GOLDEN: Tourists and other spectators recorded the Choirhawks’ flashmob In a park overlooking the north end of the Golden Gate bridge Dec. 4 in the middle of their Bay Area Chanukah performance tour. (Gaby Benelyahu)
GOLDEN: Tourists and other spectators recorded the Choirhawks’ flashmob In a park overlooking the north end of the Golden Gate bridge Dec. 4 in the middle of their Bay Area Chanukah performance tour.

Gaby Benelyahu

In first-ever trip, choir spreads Jewish a capella to Bay Area

December 29, 2015

On the morning of Thursday, Dec. 3, the Choirhawks performed at Town Hall wearing loose sweatpants, hats, and casual T-shirts, in clear violation of the school dress code.

In spite of this, a few minutes after they finished, music teacher and choir director Mrs. Joelle Keene received a text message from Principal Reb Noam Weissman.

“Holy Lord that was amazing!!!!!!”

The group was dressed this way due to the fact that they were on the brink of their first-ever choir performance tour, for which they would board a bus to Northern California as they walked out the door that morning. Their tour took them to San Francisco, Oakland, Marin County and Palo Alto over four days.

Loose sweats are allowed during long-distance transportation, but the performance hadn’t been planned. The group was supposed to leave an hour earlier, but because of the terrorist attack in San Bernardino the day before, security guard Walter Morales was called that morning as a last-minute extra chaperone. That delayed the Choirhawks’ departure until a few minutes after Town Hall began.

Senior Jake Benyowitz, who has been a Choirhawk for four years, had the idea for a trip last year after being inspired by a visit to the JCC from a Jewish high school choir on a West Coast tour.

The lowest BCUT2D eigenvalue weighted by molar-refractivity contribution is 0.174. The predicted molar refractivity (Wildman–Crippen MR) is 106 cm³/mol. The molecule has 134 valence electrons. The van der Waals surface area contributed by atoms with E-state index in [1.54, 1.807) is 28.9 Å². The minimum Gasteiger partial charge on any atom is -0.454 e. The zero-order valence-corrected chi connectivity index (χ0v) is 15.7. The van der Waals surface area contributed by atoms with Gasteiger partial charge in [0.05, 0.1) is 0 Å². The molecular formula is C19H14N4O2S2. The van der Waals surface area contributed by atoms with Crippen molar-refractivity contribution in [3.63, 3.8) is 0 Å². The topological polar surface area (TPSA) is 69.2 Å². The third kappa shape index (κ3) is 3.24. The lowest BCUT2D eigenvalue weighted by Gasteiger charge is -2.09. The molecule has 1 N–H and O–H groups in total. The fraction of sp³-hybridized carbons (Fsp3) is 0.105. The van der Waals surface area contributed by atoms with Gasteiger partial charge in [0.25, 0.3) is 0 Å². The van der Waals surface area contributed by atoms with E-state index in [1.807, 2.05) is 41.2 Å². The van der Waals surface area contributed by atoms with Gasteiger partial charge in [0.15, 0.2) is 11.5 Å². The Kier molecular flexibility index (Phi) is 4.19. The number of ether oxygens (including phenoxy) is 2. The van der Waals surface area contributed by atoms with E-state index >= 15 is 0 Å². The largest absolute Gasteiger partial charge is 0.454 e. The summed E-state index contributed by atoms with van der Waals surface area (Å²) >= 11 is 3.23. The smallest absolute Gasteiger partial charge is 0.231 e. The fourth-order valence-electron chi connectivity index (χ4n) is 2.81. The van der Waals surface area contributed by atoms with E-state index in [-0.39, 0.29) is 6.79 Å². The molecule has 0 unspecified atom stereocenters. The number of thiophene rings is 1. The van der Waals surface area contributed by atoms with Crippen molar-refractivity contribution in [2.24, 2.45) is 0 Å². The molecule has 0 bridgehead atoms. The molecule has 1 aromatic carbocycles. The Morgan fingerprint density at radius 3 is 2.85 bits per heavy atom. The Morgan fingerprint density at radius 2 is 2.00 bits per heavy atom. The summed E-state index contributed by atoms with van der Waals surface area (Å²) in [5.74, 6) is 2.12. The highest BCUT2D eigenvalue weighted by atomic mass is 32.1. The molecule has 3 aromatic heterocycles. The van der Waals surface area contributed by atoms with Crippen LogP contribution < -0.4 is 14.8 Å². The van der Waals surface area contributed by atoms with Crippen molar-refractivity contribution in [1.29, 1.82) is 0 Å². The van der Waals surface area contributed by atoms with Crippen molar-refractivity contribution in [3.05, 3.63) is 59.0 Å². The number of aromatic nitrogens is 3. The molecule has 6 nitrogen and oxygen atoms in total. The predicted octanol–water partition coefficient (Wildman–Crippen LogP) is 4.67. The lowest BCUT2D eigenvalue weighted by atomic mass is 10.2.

“Last year, Ramaz High School from New York came out here on a trip like this,” Jake said. “We sat down with Reb Noam, and San Francisco came out of the idea, and we just made it happen.”

With 30 students this year – the most ever for Shalhevet’s choir — the choir was also accompanied on the trip by Admissions Director Mrs. Natalie Weiss and Judaic Studies teacher Ms. Ilana Wilner.

Reb Weissman’s reaction was a taste of things to come. Audiences seemed enthusiastic at every stop.

At Oakland Hebrew Day School and at the Jewish Community High School of the Bay in downtown San Francisco, the singers were approached by students and teachers wondering where to find the choir’s iTunes album. The Choirhawks haven’t made one yet, but Mrs. Keene said that they were hoping to record one as soon as next month.

“A lot of people were recording us, they all stood up and clapped, and then after we were done they all came to talk to us,” said sophomore Emily Schoen, who sings alto.

At the K-8 school in Oakland, they were met by the familiar face of former Shalhevet Judaic Studies principal Rabbi Ari Leubitz, now OHDS head of school.  Rabbi Leubitz asked for questions from the audience, and several were directed toward Jake, whose lively beatboxing seemed to have fascinated the younger ones.   At the high school in San Francisco, music teacher Mr. Natan Kuchar asked Mrs. Keene  whether they could use Shalhevet’s Chanukah arrangements.  She said yes.

The group sang a mix of Chanukah, Israeli, Jewish and pop a capella, mostly songs they’d performed before, which this year’s 13 new members learned in just a few weeks before departure. They sang “Maoz Tzur,” “Mi Yemalel” and “Al Hanissim” for Chanukah, along with “Y’hei Lecha,” “Shir Haemek,” “Adom Olam” (“Cups” version),” “I See Fire,” “I Won’t Give Up,” and “All of Me,” the order depending on the event.

On their way to Palo Alto for Shabbat, the group made a sightseeing detour to cross the Golden Gate Bridge, disembarking at a public viewing area in Marin County with a view south to the bridge and the city. There they performed a spontaneous flash mob, at the request of Ms. Natalie Weiss who was going to miss one planned for after Shabbat.

The group started with John Legend’s “All of Me,” and then added “Al Hanissim.”

“We all bunched together and it was so cool, and we had a huge crowd, and they were all clapping, asking us to do another one,” said freshman soprano Abby Blumofe. “It was probably the best thing that happened on the trip.”

<script>” title=”<script>

Ours Choirhawks visited and performed in San Francisco last week. They stopped at the famous Golden Gate Bridge and did a flash mob. Tourists stopped to listen and film the beautiful song and the amazing view. #MoreThanASchool

Posted by Shalhevet School on Wednesday, December 9, 2015

Video by Natalie Weiss

On Saturday night, the choir surprised pedestrians with flash mobs at Ghiradelli Square and Pier 39, though crowds were smaller.